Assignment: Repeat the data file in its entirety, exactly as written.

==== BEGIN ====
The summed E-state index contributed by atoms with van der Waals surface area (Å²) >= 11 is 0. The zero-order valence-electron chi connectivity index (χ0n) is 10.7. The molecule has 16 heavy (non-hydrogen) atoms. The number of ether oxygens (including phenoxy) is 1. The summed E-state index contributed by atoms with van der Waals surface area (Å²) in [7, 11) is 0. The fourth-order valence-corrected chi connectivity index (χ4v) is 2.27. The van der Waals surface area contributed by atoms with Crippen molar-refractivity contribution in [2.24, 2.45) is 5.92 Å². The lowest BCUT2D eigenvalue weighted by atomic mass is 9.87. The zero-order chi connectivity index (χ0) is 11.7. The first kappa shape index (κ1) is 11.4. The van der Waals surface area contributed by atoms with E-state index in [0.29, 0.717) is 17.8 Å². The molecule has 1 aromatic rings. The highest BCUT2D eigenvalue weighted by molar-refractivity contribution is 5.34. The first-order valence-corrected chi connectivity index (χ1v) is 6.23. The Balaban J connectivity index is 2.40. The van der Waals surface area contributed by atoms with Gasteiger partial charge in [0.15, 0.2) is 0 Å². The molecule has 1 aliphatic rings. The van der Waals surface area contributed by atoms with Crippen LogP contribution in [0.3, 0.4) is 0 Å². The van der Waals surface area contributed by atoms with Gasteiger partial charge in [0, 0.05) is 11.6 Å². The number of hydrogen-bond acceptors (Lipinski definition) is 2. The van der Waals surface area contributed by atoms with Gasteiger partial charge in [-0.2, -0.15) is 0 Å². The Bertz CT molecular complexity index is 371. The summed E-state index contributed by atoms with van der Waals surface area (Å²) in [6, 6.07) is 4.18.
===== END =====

The summed E-state index contributed by atoms with van der Waals surface area (Å²) >= 11 is 0. The zero-order valence-electron chi connectivity index (χ0n) is 10.7. The molecule has 16 heavy (non-hydrogen) atoms. The number of ether oxygens (including phenoxy) is 1. The summed E-state index contributed by atoms with van der Waals surface area (Å²) in [7, 11) is 0. The fourth-order valence-corrected chi connectivity index (χ4v) is 2.27. The van der Waals surface area contributed by atoms with Crippen molar-refractivity contribution in [2.24, 2.45) is 5.92 Å². The lowest BCUT2D eigenvalue weighted by atomic mass is 9.87. The zero-order chi connectivity index (χ0) is 11.7. The first kappa shape index (κ1) is 11.4. The van der Waals surface area contributed by atoms with E-state index in [0.29, 0.717) is 17.8 Å². The molecule has 1 aromatic rings. The highest BCUT2D eigenvalue weighted by molar-refractivity contribution is 5.34. The first-order valence-corrected chi connectivity index (χ1v) is 6.23. The Balaban J connectivity index is 2.40. The van der Waals surface area contributed by atoms with Gasteiger partial charge in [0.15, 0.2) is 0 Å². The molecule has 1 aliphatic rings. The van der Waals surface area contributed by atoms with Crippen LogP contribution in [0.3, 0.4) is 0 Å². The van der Waals surface area contributed by atoms with Gasteiger partial charge in [0, 0.05) is 11.6 Å². The number of hydrogen-bond acceptors (Lipinski definition) is 2. The van der Waals surface area contributed by atoms with Gasteiger partial charge in [-0.2, -0.15) is 0 Å². The Bertz CT molecular complexity index is 371. The summed E-state index contributed by atoms with van der Waals surface area (Å²) in [6, 6.07) is 4.18.